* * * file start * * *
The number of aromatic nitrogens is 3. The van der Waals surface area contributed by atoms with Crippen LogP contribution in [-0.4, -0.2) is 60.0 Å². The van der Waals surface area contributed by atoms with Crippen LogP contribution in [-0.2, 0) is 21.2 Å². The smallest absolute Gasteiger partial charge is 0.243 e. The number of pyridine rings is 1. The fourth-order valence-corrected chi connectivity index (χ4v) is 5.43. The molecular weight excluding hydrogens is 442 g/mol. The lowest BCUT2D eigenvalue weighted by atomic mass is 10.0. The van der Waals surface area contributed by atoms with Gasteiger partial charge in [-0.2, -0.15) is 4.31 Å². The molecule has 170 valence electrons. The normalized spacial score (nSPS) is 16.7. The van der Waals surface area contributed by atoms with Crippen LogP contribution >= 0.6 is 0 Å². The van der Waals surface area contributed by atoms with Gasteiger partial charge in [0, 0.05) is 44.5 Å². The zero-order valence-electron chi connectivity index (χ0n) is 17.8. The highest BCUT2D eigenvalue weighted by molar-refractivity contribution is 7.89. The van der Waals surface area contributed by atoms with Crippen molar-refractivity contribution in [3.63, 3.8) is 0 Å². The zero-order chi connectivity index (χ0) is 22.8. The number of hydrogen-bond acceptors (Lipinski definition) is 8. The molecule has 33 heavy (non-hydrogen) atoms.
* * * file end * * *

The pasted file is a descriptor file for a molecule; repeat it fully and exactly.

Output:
The number of aromatic nitrogens is 3. The van der Waals surface area contributed by atoms with Crippen LogP contribution in [-0.4, -0.2) is 60.0 Å². The van der Waals surface area contributed by atoms with Crippen LogP contribution in [-0.2, 0) is 21.2 Å². The smallest absolute Gasteiger partial charge is 0.243 e. The number of pyridine rings is 1. The fourth-order valence-corrected chi connectivity index (χ4v) is 5.43. The molecular weight excluding hydrogens is 442 g/mol. The lowest BCUT2D eigenvalue weighted by atomic mass is 10.0. The van der Waals surface area contributed by atoms with Gasteiger partial charge in [-0.2, -0.15) is 4.31 Å². The molecule has 170 valence electrons. The normalized spacial score (nSPS) is 16.7. The van der Waals surface area contributed by atoms with Crippen LogP contribution >= 0.6 is 0 Å². The van der Waals surface area contributed by atoms with Gasteiger partial charge in [0, 0.05) is 44.5 Å². The zero-order valence-electron chi connectivity index (χ0n) is 17.8. The highest BCUT2D eigenvalue weighted by molar-refractivity contribution is 7.89. The van der Waals surface area contributed by atoms with Crippen molar-refractivity contribution in [3.63, 3.8) is 0 Å². The zero-order chi connectivity index (χ0) is 22.8. The number of hydrogen-bond acceptors (Lipinski definition) is 8. The molecule has 33 heavy (non-hydrogen) atoms.